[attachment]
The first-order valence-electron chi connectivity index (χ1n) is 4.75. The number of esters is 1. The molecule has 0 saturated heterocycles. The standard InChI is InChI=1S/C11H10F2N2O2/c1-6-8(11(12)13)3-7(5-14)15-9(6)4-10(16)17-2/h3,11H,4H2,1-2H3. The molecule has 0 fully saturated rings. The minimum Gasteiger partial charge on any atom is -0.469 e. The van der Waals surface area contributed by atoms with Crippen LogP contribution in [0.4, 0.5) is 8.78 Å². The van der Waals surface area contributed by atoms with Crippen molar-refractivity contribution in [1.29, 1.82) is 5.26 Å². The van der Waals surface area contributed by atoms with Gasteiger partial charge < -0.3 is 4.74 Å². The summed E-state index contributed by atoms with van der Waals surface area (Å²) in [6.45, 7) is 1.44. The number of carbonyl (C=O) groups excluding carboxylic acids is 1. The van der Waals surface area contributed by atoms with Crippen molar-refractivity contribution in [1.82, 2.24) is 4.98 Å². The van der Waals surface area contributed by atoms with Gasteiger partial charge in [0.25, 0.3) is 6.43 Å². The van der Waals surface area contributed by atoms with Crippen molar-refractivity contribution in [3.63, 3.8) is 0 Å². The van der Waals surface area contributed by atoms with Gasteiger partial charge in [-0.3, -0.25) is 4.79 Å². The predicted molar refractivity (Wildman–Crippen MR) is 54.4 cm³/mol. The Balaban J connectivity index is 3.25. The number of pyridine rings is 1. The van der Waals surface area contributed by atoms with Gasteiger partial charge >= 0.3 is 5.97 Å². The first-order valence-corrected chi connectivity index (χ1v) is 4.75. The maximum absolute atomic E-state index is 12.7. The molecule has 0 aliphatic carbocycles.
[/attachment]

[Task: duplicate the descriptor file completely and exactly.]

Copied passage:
The first-order valence-electron chi connectivity index (χ1n) is 4.75. The number of esters is 1. The molecule has 0 saturated heterocycles. The standard InChI is InChI=1S/C11H10F2N2O2/c1-6-8(11(12)13)3-7(5-14)15-9(6)4-10(16)17-2/h3,11H,4H2,1-2H3. The molecule has 0 fully saturated rings. The minimum Gasteiger partial charge on any atom is -0.469 e. The van der Waals surface area contributed by atoms with Crippen LogP contribution in [0.4, 0.5) is 8.78 Å². The van der Waals surface area contributed by atoms with Crippen molar-refractivity contribution in [1.29, 1.82) is 5.26 Å². The van der Waals surface area contributed by atoms with Gasteiger partial charge < -0.3 is 4.74 Å². The summed E-state index contributed by atoms with van der Waals surface area (Å²) in [6.45, 7) is 1.44. The number of carbonyl (C=O) groups excluding carboxylic acids is 1. The van der Waals surface area contributed by atoms with Crippen molar-refractivity contribution in [1.82, 2.24) is 4.98 Å². The van der Waals surface area contributed by atoms with Gasteiger partial charge in [0.25, 0.3) is 6.43 Å². The van der Waals surface area contributed by atoms with Crippen molar-refractivity contribution in [3.63, 3.8) is 0 Å². The van der Waals surface area contributed by atoms with Gasteiger partial charge in [-0.3, -0.25) is 4.79 Å². The predicted molar refractivity (Wildman–Crippen MR) is 54.4 cm³/mol. The Balaban J connectivity index is 3.25. The number of pyridine rings is 1. The van der Waals surface area contributed by atoms with Gasteiger partial charge >= 0.3 is 5.97 Å². The first-order valence-corrected chi connectivity index (χ1v) is 4.75. The maximum absolute atomic E-state index is 12.7. The molecule has 0 aliphatic carbocycles.